Jump to ContentJump to Main Navigation
Health Equity in a Globalizing EraPast Challenges, Future Prospects$
Users without a subscription are not able to see the full content.

Ronald Labonté and Arne Ruckert

Print publication date: 2019

Print ISBN-13: 9780198835356

Published to Oxford Scholarship Online: May 2019

DOI: 10.1093/oso/9780198835356.001.0001

Show Summary Details
Page of

PRINTED FROM OXFORD SCHOLARSHIP ONLINE (oxford.universitypressscholarship.com). (c) Copyright Oxford University Press, 2022. All Rights Reserved. An individual user may print out a PDF of a single chapter of a monograph in OSO for personal use.date: 03 July 2022

Disrupted labour markets

Disrupted labour markets

Health opportunities for some, health risks for others

(p.93) Chapter 5 Disrupted labour markets
Health Equity in a Globalizing Era

Ronald Labonté

Arne Ruckert

Oxford University Press

The search for employment is one of the major drivers behind migration. Globalization processes have had profound impacts on the world’s labour markets, creating opportunities for some (through out-sourcing) while dislocating work for others. This global redistribution of labour is not motivated by concerns for the livelihoods of workers so much as by the pursuit of profits by transnationally liberated capital. Net effects include increases in precarious work, declines in labour’s share of global economic product, and a continuous ‘flexibilization’ of labour markets excused by competitive pressures. Such changes bring new health risks associated with insecurity for many and downwards pressure on wages for some. International policy discourse lauds efforts to improve social protection measures for affected workers, while the growing gap between productivity and wages is giving rise to a call for universal basic incomes to compensate for globalization’s victory of capital over labour.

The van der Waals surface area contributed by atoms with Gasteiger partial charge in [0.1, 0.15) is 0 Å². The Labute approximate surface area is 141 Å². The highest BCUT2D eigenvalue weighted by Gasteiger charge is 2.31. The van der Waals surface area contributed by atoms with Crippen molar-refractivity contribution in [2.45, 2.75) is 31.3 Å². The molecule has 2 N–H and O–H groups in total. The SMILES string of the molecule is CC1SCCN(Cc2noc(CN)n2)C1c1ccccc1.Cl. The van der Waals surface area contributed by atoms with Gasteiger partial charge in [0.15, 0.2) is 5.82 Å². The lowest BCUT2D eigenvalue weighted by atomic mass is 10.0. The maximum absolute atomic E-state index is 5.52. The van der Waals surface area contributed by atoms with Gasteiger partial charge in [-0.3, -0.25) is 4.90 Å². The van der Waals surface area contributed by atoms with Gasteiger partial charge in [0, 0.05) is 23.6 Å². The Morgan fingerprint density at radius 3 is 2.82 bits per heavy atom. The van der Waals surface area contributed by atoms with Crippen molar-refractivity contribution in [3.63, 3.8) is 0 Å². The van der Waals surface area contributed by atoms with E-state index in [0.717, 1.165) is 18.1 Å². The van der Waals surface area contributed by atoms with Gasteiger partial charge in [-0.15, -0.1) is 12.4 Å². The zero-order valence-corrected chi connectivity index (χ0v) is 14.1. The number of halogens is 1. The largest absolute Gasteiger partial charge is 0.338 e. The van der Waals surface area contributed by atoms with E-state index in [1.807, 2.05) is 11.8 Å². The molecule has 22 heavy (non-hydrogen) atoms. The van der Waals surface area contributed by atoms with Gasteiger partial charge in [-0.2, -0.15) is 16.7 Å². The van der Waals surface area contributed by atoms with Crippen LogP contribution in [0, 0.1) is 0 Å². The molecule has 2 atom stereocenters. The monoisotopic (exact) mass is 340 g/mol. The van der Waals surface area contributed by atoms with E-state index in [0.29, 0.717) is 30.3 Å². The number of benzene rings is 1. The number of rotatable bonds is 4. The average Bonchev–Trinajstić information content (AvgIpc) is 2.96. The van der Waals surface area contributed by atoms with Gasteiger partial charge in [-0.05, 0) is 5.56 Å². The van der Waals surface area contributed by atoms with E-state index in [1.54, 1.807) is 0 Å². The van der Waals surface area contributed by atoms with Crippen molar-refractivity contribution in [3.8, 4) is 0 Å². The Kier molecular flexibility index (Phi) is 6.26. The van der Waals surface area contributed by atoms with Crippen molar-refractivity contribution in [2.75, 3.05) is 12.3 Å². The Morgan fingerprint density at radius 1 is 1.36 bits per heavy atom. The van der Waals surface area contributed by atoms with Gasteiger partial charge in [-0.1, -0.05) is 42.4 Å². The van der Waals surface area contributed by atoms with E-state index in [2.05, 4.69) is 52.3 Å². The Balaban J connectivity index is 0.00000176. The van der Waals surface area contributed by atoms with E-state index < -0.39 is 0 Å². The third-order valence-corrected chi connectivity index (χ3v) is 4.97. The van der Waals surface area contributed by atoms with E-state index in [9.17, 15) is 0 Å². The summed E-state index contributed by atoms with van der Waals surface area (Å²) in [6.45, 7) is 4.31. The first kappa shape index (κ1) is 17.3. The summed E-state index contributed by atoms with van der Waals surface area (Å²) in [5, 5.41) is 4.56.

Keywords:   flexibilization, precarious employment, informal labour markets, export processing zones, global supply chains, hazardous employment, unionization, decent work, universal basic income

Oxford Scholarship Online requires a subscription or purchase to access the full text of books within the service. Public users can however freely search the site and view the abstracts and keywords for each book and chapter.

Please, subscribe or login to access full text content.

If you think you should have access to this title, please contact your librarian.

To troubleshoot, please check our FAQs , and if you can't find the answer there, please contact us .